To help it gain a competitive edge, Hardmetal Knives has invested substantial resources into information technology. “We continuously upgrade our information systems to ensure that we can keep up with our increasing sales volumes and product range,” says Hardmetal Knives Managing Director Tan Lip Kee.
The company has fully computerized its processes starting from sales orders, designing, manufacturing, invoicing, accounting, purchasing, and inventory to customer service.
These functions are handled by a Microsoft Windows-based integrated solution running on a commercial database.
When the time came for the company to upgrade its database, it seriously considered the idea of moving to the Linux platform. “We wanted to find out if the Linux platform would be beneficial for our IT operations and business.
“We also heard that running on the Linux platform would be more cost-effective than Windows,” explains Tan.
To test out this proposition, Hardmetal Knives decided in late 2003 to embark on a pilot project to deploy a database running on a commercially supported enterprise Linux distribution.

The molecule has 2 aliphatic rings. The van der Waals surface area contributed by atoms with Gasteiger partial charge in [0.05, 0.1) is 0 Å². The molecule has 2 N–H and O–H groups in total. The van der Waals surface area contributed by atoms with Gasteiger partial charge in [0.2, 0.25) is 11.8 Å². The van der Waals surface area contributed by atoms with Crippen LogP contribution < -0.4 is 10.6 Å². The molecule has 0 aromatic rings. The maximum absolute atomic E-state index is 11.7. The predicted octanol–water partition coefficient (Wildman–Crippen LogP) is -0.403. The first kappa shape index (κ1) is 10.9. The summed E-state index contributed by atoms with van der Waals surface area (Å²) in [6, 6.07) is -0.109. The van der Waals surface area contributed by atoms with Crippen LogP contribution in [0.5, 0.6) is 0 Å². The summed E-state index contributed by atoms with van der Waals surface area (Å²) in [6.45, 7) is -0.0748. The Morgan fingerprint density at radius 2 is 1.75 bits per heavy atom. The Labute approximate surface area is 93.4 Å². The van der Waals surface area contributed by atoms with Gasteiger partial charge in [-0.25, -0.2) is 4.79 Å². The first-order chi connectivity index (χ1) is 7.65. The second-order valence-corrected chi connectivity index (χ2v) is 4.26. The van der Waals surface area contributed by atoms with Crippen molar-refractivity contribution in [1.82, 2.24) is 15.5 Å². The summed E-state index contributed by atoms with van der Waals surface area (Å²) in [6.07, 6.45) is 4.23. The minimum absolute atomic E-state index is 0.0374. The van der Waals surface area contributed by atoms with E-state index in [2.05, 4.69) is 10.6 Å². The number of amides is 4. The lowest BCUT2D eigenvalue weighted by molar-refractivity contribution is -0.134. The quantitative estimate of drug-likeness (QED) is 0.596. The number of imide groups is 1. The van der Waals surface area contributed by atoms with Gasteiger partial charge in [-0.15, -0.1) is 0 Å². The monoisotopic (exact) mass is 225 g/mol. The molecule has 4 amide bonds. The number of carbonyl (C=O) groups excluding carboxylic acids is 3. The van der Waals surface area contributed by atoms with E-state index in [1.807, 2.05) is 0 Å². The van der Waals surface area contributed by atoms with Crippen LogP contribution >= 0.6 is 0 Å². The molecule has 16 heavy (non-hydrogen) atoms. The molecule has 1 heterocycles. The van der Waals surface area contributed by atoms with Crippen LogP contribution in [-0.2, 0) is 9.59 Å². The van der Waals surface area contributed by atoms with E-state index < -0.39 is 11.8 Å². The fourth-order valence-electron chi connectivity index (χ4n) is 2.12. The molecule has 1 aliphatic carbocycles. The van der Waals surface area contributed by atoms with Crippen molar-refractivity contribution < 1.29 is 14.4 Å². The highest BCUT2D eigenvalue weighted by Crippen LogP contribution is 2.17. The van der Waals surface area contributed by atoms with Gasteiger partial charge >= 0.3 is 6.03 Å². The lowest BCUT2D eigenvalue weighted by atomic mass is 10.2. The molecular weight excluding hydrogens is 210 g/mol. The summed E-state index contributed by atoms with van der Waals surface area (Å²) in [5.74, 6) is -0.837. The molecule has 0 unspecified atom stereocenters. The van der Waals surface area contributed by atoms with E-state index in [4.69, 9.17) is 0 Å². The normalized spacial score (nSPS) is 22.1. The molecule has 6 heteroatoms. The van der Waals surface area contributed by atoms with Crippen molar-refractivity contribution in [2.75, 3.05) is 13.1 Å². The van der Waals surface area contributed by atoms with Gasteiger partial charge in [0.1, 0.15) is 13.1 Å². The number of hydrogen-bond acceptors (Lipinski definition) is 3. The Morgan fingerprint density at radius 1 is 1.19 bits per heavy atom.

The company assigned their internal IT team to handle the project, and from the start, things did not go according to plan. “They ran into various problems and could not get the system running smoothly,” says Tan.
For example, the system was not stable and kept crashing. “We had to re-install it three to four times,” he explains.
Another major problem faced was the lack of Linux-based drivers for hardware. In the case of Hardmetal Knives, it had trouble getting network cards to work as the Linux-version drivers were not available.
It finally took Hardmetal Knives about two weeks before they could iron out all the kinks in the system. “Two weeks to set up a database is just too long,” he adds.
Hardmetal Knives found that the Linux platform was certainly not as user friendly as Windows. According to Tan, the self-help approach of the Linux platform was not particularly helpful given that his IT staff were not familiar with the platform.